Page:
Unable to cope with his care, Ms. da Silva started bringing him to a neighbor’s cousin, who began caring for him. The caregiver, Valéria Gomes Ribeiro, 46, brought the baby to his first appointment with a neurologist. The doctor prescribed clonazepam, an anti-anxiety drug, to calm him, but Ms. Ferreira still found that when João Lucas was home, something often went wrong. He developed pneumonia and eating problems, even what she called “an emotional fever” because he seemed to miss Ms. Ribeiro, Ms. da Silva said.
Ms. da Silva’s 11-year-old daughter became pregnant and had an abortion, prompting a child protection agency visit. After Ms. da Silva told the caseworker that a friend was caring for her Zika baby, the agency investigated and initiated proceedings to remove João Lucas from her home. To keep him from being placed in a shelter, both women and the state agreed that João Lucas would live with Ms. Ribeiro, while Ana Vitória stayed with Ms. da Silva. Under court order, João Lucas spends Sundays at his biological mother’s house.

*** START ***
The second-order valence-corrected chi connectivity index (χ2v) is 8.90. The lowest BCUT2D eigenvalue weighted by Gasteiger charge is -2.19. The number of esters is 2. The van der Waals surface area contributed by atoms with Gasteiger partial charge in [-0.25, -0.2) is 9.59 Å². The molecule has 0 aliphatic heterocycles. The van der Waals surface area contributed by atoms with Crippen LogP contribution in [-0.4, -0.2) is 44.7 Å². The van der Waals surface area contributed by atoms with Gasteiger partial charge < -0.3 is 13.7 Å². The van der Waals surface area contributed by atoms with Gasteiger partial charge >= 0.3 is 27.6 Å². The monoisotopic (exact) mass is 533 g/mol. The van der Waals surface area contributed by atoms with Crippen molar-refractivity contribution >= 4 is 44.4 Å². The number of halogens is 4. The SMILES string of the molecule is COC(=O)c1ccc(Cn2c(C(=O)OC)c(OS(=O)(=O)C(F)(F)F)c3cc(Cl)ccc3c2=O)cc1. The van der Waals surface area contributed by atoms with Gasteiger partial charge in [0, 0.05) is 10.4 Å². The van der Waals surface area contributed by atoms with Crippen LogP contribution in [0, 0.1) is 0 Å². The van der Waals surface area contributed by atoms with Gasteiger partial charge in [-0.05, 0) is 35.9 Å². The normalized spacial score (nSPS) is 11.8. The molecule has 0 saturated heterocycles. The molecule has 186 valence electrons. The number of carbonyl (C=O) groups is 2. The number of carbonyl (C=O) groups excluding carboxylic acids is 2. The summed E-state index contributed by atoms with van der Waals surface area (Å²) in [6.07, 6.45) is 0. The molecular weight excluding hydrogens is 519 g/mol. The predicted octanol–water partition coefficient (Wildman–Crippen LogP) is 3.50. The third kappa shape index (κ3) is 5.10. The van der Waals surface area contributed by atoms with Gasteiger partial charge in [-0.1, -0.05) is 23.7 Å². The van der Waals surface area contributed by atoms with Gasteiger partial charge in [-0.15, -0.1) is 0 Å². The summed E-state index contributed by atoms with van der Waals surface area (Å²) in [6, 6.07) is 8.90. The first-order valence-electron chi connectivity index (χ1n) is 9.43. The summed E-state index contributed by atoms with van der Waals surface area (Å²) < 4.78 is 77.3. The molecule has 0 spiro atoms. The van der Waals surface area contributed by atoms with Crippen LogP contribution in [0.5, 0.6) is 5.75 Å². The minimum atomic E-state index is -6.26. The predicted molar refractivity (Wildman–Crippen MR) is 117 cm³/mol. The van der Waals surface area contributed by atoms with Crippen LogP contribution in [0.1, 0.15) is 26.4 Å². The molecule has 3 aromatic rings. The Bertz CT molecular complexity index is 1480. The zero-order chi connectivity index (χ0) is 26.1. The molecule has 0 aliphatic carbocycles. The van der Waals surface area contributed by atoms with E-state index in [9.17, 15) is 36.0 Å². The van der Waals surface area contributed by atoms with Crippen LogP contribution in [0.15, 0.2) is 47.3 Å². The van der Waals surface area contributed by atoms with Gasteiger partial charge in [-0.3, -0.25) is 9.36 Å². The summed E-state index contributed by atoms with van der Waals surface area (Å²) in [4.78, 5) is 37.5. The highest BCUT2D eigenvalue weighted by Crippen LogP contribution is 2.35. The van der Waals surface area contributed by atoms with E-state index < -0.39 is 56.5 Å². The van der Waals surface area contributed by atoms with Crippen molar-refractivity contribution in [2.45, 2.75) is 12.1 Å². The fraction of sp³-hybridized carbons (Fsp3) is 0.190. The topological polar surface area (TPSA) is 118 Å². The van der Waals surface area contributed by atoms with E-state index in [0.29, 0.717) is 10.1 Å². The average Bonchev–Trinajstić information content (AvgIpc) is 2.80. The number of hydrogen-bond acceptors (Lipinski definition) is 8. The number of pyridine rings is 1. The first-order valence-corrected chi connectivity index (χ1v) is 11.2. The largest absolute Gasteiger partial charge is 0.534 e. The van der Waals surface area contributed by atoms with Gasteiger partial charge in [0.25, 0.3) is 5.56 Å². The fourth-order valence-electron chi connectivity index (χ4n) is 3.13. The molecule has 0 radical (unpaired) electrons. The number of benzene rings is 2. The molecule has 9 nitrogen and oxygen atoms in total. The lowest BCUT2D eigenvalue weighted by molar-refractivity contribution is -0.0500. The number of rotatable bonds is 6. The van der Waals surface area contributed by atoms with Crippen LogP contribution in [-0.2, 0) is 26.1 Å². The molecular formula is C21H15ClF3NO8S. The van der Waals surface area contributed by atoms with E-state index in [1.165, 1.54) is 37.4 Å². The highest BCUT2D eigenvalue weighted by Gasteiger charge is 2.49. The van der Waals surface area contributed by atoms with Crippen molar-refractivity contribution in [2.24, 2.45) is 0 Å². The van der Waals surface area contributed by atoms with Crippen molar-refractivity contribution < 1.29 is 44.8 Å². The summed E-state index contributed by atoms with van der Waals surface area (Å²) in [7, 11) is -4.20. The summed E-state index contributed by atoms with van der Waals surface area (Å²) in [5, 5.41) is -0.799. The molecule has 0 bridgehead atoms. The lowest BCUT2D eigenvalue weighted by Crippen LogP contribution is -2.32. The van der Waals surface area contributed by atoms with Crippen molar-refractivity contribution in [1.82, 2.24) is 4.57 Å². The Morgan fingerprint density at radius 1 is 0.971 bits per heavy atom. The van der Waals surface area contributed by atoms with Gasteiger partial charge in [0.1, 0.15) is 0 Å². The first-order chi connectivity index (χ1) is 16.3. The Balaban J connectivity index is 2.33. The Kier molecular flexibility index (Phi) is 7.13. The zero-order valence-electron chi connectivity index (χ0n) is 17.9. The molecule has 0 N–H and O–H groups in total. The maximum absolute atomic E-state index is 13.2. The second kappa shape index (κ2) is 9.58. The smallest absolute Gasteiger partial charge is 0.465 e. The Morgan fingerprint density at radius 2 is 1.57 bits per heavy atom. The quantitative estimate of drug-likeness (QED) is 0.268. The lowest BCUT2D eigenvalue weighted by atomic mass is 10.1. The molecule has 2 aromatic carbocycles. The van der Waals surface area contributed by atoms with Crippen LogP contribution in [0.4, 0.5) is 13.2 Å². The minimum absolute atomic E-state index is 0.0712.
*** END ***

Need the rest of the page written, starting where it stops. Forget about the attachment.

Ms. Ribeiro, who has adorned João Lucas with a bracelet and necklace hung with a good-luck charm called a “figa,” tries to keep up with his many appointments. They include visits with a psychologist who shows João Lucas a panel of black and white squares to stimulate vision and rubs him with a sponge studded with Popsicle sticks to stimulate touch.
On a visit last fall to Ms. Ribeiro’s emerald green house on a dirt street, where the 23rd psalm hangs on a yellow wall, Ana Vitória toddled around, clutching a piece of spongy cake with one hand, thumping a table with the other. Reaching for her brother’s mouth, she touched the green tape that therapists apply around his lips, fingers, back and chin to relax tight muscles. Ms. da Silva waved a rattle before João Lucas, but he did not respond.
So far, his sister — like the other fraternal twins without obvious brain damage — appears unimpaired, but doctors are monitoring her and the others. At Ana Vitória’s one-year exam, she was slightly behind developmentally. Her vocabulary was limited and she was slow to point to her mother when the doctor asked, Ms. da Silva said.
That could be unrelated to Zika, but, she noted, “The doctor never said it’s 100 percent sure that she doesn’t have a problem.”